Korg is a four letter word, but then so is love.
According to BRIAN ENO who played on the original ROXY MUSIC track that gave them their name, LADYTRON are “the best of English pop music”. And so it was that The Electricity Club celebrated its 300th live gig with one of the UK’s leaders in the contemporary revival of the synthesizer.
When LADYTRON first appeared towards the end of the 20th Century, the music scene was dominated by the post-Britpop hangover,Travis and Stereophonics were considered to be cutting edge by the music media and no-one would touch synthesizers with a bargepole!
But from Liverpool came Daniel Hunt and Reuben Wu who recorded their debut single ‘He Took Her To A Movie’ in 1998 under the name LADYTRON with vocalist Lisa Eriksson, who sang at their early gigs and later went on to form TECHNO SQUIRRELS. Released in its own right via Daniel Hunt’s own label Invicta Hi-Fi in 1999, it became an NME Single Of The Week.
Then that summer, the duo met Helen Marnie and Mira Aroyo who joined to form the mysterious multi-cultural electronic foursome that we all know today. Initially all clothed in stark terrorist chic meets the catwalk attire, much to the chagrin of the rock press, not only were LADYTRON using vintage synths like the Korg MS10, Sequential Pro-One and Jen SX1000,they also had two girls fronting the band. The synthpop sound was heard by a younger generation for the very first time while Helen and Mira became role models for many young women.
After four albums, the quartet recently celebrated their first decade together with a compilation entitled ’00-10′ spanning the many highlights from their catalogue. Maintaining an artistic integrity through sticking to their principles and avoiding being pigeonholed, LADYTRON have managed to pull off that rare feat of being an electronic based act that appeals to rockers, emos, indie kids and synthpopsters alike.
Starting with the catchy riff laden ‘Runaway’, the sound was immediately powerful and punchy, but not as bombastic as their shows in 2008.
In a period where live performances have been on LED screen overload, LADYTRON opted instead for an awesome laser show pulling all manner of fluid shapes and sharp spiky beams.
Launching then into two tracks of high amplitude, ‘High Rise’ attacked while surprisingly ‘Ghost’ cut more politely with less overtly rockist overtones. In fact, there were several other clues to the move away from the loudness war of their previous album.
Daniel Hunt eschewed the E-Bowed guitar he was practically glued to during the ‘Velocifero’ tour and returned to manning synths; in his case, an evergreen Korg MS10 and a rare Crumar Stratus. Gone too was the live bassist although a Flesh & Blood sticksman remained for percussive duties.
Meanwhile, a bequiffed Reuben Wu quietly played the moody synth wizard, fingering magnificent triple oscillator envelopes on his Moog Voyager. Mira and Helen took their usual roles out front and shared a Korg MS20 and Korg Delta between them, with more abstract squelch games coming via the former while the latter contributed more organic pads and solos.
The set was varied and drawn from all of their albums. ‘International Dateline’, one of the highlights from ‘Witching Hour’, was almost electro-goth Motown and very danceable despite the heavy backbone. ‘Soft Power’ added some subtlety to proceedings while a tremendous trio of numbers came with Mira’s distinctive Bulgarian over the mechanical buzz of ‘True Mathematics’, a fabulously frantic cover of DEATH IN JUNE’s ‘Little Black Angel’ and old favourite ‘Discotraxx’ with its hypnotic claptrap fill.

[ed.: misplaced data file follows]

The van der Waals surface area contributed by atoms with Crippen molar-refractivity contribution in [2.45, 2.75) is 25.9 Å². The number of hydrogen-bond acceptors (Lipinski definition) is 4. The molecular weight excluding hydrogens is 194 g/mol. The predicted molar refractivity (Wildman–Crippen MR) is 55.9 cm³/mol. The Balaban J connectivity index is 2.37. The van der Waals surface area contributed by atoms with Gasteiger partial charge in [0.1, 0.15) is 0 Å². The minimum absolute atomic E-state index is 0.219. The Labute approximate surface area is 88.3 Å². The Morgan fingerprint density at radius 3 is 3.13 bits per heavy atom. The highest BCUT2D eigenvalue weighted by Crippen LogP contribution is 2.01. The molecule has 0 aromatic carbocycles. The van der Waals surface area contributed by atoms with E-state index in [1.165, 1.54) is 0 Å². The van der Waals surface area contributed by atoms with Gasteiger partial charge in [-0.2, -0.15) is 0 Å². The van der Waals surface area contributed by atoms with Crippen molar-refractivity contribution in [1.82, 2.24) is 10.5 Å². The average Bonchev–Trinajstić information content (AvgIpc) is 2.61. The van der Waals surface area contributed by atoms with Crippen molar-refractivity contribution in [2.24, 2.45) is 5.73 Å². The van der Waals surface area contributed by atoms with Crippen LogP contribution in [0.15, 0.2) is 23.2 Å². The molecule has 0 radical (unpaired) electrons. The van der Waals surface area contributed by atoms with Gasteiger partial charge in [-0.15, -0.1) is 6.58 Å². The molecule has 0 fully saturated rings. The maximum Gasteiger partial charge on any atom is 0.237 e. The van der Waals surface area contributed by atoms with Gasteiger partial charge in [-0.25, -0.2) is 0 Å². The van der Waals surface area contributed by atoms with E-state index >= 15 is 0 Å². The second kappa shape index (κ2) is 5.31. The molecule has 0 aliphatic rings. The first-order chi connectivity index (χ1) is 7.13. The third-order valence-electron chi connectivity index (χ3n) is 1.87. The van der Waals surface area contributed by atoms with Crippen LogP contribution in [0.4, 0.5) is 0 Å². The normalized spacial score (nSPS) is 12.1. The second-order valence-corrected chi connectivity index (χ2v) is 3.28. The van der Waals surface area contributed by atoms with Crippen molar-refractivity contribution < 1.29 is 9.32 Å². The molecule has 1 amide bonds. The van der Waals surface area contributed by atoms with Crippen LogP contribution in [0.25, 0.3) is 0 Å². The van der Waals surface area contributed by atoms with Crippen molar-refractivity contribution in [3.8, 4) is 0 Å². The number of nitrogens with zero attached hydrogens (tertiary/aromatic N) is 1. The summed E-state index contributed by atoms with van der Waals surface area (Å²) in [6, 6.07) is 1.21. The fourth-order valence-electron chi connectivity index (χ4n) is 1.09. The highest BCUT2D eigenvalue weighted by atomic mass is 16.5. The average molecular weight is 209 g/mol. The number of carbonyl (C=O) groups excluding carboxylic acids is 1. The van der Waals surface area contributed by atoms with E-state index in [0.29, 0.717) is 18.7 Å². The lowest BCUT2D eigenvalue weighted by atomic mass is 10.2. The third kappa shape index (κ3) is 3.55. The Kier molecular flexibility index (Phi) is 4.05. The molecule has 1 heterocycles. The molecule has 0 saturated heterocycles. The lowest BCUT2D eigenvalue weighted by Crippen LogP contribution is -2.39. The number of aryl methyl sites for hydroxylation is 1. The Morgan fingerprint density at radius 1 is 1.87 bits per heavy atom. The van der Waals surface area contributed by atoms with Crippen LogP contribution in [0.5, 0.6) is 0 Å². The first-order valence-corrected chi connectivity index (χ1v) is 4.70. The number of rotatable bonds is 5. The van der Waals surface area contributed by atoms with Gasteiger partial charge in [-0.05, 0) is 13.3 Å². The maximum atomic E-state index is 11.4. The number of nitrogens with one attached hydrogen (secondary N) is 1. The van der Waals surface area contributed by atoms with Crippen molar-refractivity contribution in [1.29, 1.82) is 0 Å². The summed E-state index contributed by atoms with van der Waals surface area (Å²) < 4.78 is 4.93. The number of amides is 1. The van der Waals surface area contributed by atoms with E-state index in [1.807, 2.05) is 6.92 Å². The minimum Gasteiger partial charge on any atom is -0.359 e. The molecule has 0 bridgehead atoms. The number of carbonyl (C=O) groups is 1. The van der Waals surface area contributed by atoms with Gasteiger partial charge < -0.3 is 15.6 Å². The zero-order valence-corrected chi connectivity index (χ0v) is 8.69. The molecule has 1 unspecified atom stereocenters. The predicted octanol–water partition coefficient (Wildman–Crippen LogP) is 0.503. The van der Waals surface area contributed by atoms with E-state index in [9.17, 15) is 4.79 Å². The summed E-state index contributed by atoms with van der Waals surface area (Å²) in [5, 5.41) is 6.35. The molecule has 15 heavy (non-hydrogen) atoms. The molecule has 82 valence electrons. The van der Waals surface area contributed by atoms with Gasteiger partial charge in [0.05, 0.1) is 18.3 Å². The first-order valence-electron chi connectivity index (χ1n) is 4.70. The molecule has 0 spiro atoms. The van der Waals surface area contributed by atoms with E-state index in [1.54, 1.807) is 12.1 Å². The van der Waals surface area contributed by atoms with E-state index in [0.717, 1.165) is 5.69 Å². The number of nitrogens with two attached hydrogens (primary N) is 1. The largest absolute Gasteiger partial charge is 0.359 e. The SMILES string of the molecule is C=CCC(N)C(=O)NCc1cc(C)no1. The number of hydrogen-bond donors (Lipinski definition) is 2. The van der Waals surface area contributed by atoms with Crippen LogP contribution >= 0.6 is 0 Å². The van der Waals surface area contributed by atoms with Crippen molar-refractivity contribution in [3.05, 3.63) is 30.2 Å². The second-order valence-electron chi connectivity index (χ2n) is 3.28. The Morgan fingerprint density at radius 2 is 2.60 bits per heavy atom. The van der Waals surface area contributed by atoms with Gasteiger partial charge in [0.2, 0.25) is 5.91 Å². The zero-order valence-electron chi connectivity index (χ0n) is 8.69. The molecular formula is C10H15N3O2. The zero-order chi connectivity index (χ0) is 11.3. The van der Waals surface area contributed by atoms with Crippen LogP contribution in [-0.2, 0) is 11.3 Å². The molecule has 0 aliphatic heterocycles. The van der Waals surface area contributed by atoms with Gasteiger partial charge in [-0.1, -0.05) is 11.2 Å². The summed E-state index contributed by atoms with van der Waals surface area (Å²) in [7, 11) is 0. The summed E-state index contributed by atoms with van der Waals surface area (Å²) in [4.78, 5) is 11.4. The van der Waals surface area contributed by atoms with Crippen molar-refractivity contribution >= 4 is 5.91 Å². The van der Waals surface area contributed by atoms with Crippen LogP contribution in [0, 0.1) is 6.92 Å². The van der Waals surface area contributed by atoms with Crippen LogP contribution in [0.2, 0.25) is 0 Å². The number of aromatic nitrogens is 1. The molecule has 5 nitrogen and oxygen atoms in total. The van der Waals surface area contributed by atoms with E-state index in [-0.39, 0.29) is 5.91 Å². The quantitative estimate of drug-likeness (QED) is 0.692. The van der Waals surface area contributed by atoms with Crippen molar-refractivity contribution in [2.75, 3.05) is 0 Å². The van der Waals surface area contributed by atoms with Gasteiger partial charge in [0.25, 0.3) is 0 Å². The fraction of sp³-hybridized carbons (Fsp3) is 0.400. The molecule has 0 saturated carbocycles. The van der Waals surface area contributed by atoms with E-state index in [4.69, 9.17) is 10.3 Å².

Throughout tonight, the tremendous fusion of backlighting, strobes and lasers gave the most perfect visual focus to the music. However ‘Season Of Illusions’ lost the audience temporarily although it was all grabbed back with the wonderful ‘Ace Of Hz’, the most recent single that will be reworked for the forthcoming album ‘Gravity The Seducer‘.
The main act conclusion came with some more spy drama tension from Mira on ‘Fighting In Built Up Areas’ before Seventeen which was as sinister and enjoyable as ever. Here, Helen provided a more cynical snarl in her live intonation than on the whispered girly tones of the studio incarnation while Mira sternly counterpointed in her sexy deadpan manner. Nearly ten years on, ‘Seventeen’ perfectly captures the current shallow obsession with reality TV and celebrity culture.
Mean, moody and restless, the encore of brilliant new single ‘White Elephant’ was LADYTRON at their most sedate yet.
Richly melodic with wonderfully dreamy, almost psychedelic textures, it was the complete antithesis of the in-your-face approach of ‘Velocifero’. Mira had said in an interview with The Electricity Club that the new material was “more atmospheric”.
Next though, it was back to the debut ‘604’ album as ‘Playgirl’ ripped with its octave shift bass but in a much looser fashion compared to its original recording thanks to the live drumming. But to finish, there was the magnificent ‘Destroy Everything You Touch’.
Totally glorious and sensational, the mind blowing synchronised laser display and strobes totally complimented what has always sounded like the backing to a ‘cold war’ rave. With some brief rock ‘n’ roll histrionics that even had Helen climbing the drum riser and punching the air to finish, it was all over!
Short but sweet, this series of dates are probably the end of a great era for LADYTRON. The next time they play live, it could all be very different. Daniel Hunt has said that “‘Gravity The Seducer‘ is more of a jump than the last album was, more ethereal and melodic, a touch more abstract in places than we’ve gone before, baroque ‘n’ roll. It was a pleasure to make, took us right through last summer. It’s our best record in my opinion”.
Text by Chi Ming Lai
Photos by Richard Price and Steve Gray
14th June 2011